3 Ex-Chicago Blackhawks Current Team Could Use Right Now
By Colin Likas
The Chicago Blackhawks are up against it in the Stanley Cup Playoffs versus the Nashville Predators, but what if they were carrying a different roster into this battle?
One week. That’s how long the Chicago Blackhawks may last in this year’s Stanley Cup Playoffs, as they’re in a win-or-go-home situation already against the Nashville Predators. After taking today and tomorrow off, the Blackhawks will try to stave off first-round elimination in Game 4 against the Preds.
So things are obviously not great for Windy City hockey. Having this come on the heels of the Blackhawks winning the Western Conference (in a season in which they were supposed to struggle) and having Vegas oddsmakers predict them as the Stanley Cup favorite, it’s even more jarring.
Not to mention coming on the heels of the Blackhawks’ past successes. There’s very little that could have prepared us for a series like this. Maybe the Western Conference finals against Detroit in 2009. Perhaps the first-round series against Vancouver in 2011 (at least the first three games).
But we’ve seen some very important developments for the Blackhawks in the last week: this team is getting up there in age among key players, and this team is filled with guys who struggle to adjust to a speed game.
Of course, there have been pieces in place in the past that would have helped the Blackhawks negate this. So let’s take a look at three former Blackhawks the team is really missing right now.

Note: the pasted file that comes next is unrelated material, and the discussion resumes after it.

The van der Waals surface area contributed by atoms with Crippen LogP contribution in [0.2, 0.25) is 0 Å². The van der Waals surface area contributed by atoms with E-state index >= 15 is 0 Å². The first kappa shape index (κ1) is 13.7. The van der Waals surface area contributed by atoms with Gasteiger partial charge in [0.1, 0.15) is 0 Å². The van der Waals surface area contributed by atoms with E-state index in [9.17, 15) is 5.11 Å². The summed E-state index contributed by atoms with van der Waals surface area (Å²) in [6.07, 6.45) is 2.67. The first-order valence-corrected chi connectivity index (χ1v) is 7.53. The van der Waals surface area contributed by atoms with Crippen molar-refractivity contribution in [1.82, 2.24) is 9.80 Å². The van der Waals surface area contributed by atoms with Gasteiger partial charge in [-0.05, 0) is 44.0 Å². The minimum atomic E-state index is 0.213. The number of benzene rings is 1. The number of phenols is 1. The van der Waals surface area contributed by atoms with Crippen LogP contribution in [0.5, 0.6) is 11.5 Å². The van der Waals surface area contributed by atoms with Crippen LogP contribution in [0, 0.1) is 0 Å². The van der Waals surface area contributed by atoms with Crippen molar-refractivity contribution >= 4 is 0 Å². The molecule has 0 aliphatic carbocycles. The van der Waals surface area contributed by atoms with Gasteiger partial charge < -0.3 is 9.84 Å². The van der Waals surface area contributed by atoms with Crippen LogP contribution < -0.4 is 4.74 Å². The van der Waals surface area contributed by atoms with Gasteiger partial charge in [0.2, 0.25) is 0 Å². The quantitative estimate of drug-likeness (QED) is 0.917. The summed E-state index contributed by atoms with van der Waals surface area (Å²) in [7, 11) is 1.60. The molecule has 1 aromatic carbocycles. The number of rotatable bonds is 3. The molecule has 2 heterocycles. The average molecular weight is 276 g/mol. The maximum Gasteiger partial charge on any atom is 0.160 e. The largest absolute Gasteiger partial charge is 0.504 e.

Before I really delve into these three players, let me say one thing: This is not a post to discuss contracts or other dealings that kept the Blackhawks from hanging on to these players.
If some want to use this post as fuel to argue why so and so should be dumped overboard because his contract cost the team x, y and z, go for it. But that’s not my goal here, and I think it’d be wrong to even make that argument. What if the Patrick Kane–Ryan Miller trade that half the fan base sought back in the day had ever happened? There’s a huge contract off the books, right?
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Anyway, back to the three players. We start with Saad, whose own team is up against it in the playoffs as well — the Columbus Blue Jackets trail the Pittsburgh Penguins 3-0 in another first-round series.
Saad broke onto the team slowly due to trust issues with coach Joel Quenneville. But once Saad arrived, he brought elements that he retains today, and that the Blackhawks could desperately use.
Saad had speed, good passing and finishing abilities and a tenacious forechecking power. He was compared to Marian Hossa at times because of his power forward tendencies. All of those things would be key to helping the Blackhawks break the neutral-zone trap Nashville has deployed in this series’ first three games.
What the Blackhawks have instead is Hossa struggling to be the version of himself we saw this regular season, and Richard Panik being the closest imitator. While Panik had a solid regular season, he is not Saad. And we’ve seen that in this postseason.